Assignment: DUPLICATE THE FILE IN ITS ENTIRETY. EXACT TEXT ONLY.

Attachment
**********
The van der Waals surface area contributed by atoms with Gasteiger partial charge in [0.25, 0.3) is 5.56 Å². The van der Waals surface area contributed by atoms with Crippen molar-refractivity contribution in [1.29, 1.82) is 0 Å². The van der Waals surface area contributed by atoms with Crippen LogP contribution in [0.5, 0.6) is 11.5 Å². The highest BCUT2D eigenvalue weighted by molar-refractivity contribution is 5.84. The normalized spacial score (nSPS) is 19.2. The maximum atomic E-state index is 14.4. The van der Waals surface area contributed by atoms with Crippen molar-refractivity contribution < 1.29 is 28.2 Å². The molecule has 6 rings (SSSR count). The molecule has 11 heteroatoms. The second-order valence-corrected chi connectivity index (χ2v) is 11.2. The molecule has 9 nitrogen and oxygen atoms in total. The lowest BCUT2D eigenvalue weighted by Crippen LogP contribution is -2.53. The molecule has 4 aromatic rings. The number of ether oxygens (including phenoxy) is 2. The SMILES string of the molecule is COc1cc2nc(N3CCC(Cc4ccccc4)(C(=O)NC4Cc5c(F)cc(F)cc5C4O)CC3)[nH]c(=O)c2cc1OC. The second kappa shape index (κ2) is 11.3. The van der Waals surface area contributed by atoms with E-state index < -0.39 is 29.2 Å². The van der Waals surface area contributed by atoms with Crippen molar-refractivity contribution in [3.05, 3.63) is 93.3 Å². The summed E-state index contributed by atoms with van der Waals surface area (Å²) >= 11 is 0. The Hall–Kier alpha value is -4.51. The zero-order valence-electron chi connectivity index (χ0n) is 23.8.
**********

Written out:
The van der Waals surface area contributed by atoms with Gasteiger partial charge in [0.25, 0.3) is 5.56 Å². The van der Waals surface area contributed by atoms with Crippen molar-refractivity contribution in [1.29, 1.82) is 0 Å². The van der Waals surface area contributed by atoms with Crippen LogP contribution in [0.5, 0.6) is 11.5 Å². The highest BCUT2D eigenvalue weighted by molar-refractivity contribution is 5.84. The normalized spacial score (nSPS) is 19.2. The maximum atomic E-state index is 14.4. The van der Waals surface area contributed by atoms with Crippen molar-refractivity contribution < 1.29 is 28.2 Å². The molecule has 6 rings (SSSR count). The molecule has 11 heteroatoms. The second-order valence-corrected chi connectivity index (χ2v) is 11.2. The molecule has 9 nitrogen and oxygen atoms in total. The lowest BCUT2D eigenvalue weighted by Crippen LogP contribution is -2.53. The molecule has 4 aromatic rings. The number of ether oxygens (including phenoxy) is 2. The SMILES string of the molecule is COc1cc2nc(N3CCC(Cc4ccccc4)(C(=O)NC4Cc5c(F)cc(F)cc5C4O)CC3)[nH]c(=O)c2cc1OC. The second kappa shape index (κ2) is 11.3. The van der Waals surface area contributed by atoms with E-state index < -0.39 is 29.2 Å². The van der Waals surface area contributed by atoms with Crippen molar-refractivity contribution in [3.05, 3.63) is 93.3 Å². The summed E-state index contributed by atoms with van der Waals surface area (Å²) >= 11 is 0. The Hall–Kier alpha value is -4.51. The zero-order valence-electron chi connectivity index (χ0n) is 23.8.